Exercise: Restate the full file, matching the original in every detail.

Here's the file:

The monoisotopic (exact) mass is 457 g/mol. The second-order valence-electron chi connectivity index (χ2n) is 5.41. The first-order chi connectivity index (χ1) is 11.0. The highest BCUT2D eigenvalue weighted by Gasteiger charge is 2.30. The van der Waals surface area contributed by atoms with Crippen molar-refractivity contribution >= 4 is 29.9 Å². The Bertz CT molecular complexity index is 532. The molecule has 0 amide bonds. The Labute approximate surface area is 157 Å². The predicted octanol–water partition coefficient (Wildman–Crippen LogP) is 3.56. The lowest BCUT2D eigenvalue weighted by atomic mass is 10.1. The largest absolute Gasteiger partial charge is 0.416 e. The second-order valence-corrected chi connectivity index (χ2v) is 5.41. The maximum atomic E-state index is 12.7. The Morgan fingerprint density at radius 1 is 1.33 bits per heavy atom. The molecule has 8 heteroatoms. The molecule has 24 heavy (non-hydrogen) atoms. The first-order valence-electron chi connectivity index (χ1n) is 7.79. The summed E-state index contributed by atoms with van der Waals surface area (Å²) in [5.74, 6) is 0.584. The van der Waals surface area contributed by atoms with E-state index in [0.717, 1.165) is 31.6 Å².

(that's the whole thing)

The monoisotopic (exact) mass is 457 g/mol. The second-order valence-electron chi connectivity index (χ2n) is 5.41. The first-order chi connectivity index (χ1) is 11.0. The highest BCUT2D eigenvalue weighted by Gasteiger charge is 2.30. The van der Waals surface area contributed by atoms with Crippen molar-refractivity contribution >= 4 is 29.9 Å². The Bertz CT molecular complexity index is 532. The molecule has 0 amide bonds. The Labute approximate surface area is 157 Å². The predicted octanol–water partition coefficient (Wildman–Crippen LogP) is 3.56. The lowest BCUT2D eigenvalue weighted by atomic mass is 10.1. The largest absolute Gasteiger partial charge is 0.416 e. The second-order valence-corrected chi connectivity index (χ2v) is 5.41. The maximum atomic E-state index is 12.7. The Morgan fingerprint density at radius 1 is 1.33 bits per heavy atom. The molecule has 8 heteroatoms. The molecule has 24 heavy (non-hydrogen) atoms. The first-order valence-electron chi connectivity index (χ1n) is 7.79. The summed E-state index contributed by atoms with van der Waals surface area (Å²) in [5.74, 6) is 0.584. The van der Waals surface area contributed by atoms with E-state index in [0.717, 1.165) is 31.6 Å².